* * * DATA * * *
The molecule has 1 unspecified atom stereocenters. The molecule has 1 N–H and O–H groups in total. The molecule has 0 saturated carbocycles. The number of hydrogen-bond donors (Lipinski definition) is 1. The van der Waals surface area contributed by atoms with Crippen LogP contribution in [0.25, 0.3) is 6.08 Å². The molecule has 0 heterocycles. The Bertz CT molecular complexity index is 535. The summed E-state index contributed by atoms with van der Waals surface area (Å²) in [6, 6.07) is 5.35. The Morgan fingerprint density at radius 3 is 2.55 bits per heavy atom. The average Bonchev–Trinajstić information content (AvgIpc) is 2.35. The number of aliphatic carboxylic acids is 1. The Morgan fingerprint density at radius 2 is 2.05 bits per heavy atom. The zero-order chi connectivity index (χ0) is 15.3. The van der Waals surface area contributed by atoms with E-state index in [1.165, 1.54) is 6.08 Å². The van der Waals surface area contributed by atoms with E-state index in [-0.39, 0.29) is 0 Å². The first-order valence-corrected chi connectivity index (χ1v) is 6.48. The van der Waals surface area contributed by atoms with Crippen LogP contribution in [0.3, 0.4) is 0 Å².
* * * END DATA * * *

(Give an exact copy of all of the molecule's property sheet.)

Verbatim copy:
The molecule has 1 unspecified atom stereocenters. The molecule has 1 N–H and O–H groups in total. The molecule has 0 saturated carbocycles. The number of hydrogen-bond donors (Lipinski definition) is 1. The van der Waals surface area contributed by atoms with Crippen LogP contribution in [0.25, 0.3) is 6.08 Å². The molecule has 0 heterocycles. The Bertz CT molecular complexity index is 535. The summed E-state index contributed by atoms with van der Waals surface area (Å²) in [6, 6.07) is 5.35. The Morgan fingerprint density at radius 3 is 2.55 bits per heavy atom. The average Bonchev–Trinajstić information content (AvgIpc) is 2.35. The number of aliphatic carboxylic acids is 1. The Morgan fingerprint density at radius 2 is 2.05 bits per heavy atom. The zero-order chi connectivity index (χ0) is 15.3. The van der Waals surface area contributed by atoms with E-state index in [1.165, 1.54) is 6.08 Å². The van der Waals surface area contributed by atoms with E-state index in [-0.39, 0.29) is 0 Å². The first-order valence-corrected chi connectivity index (χ1v) is 6.48. The van der Waals surface area contributed by atoms with Crippen LogP contribution in [0.3, 0.4) is 0 Å².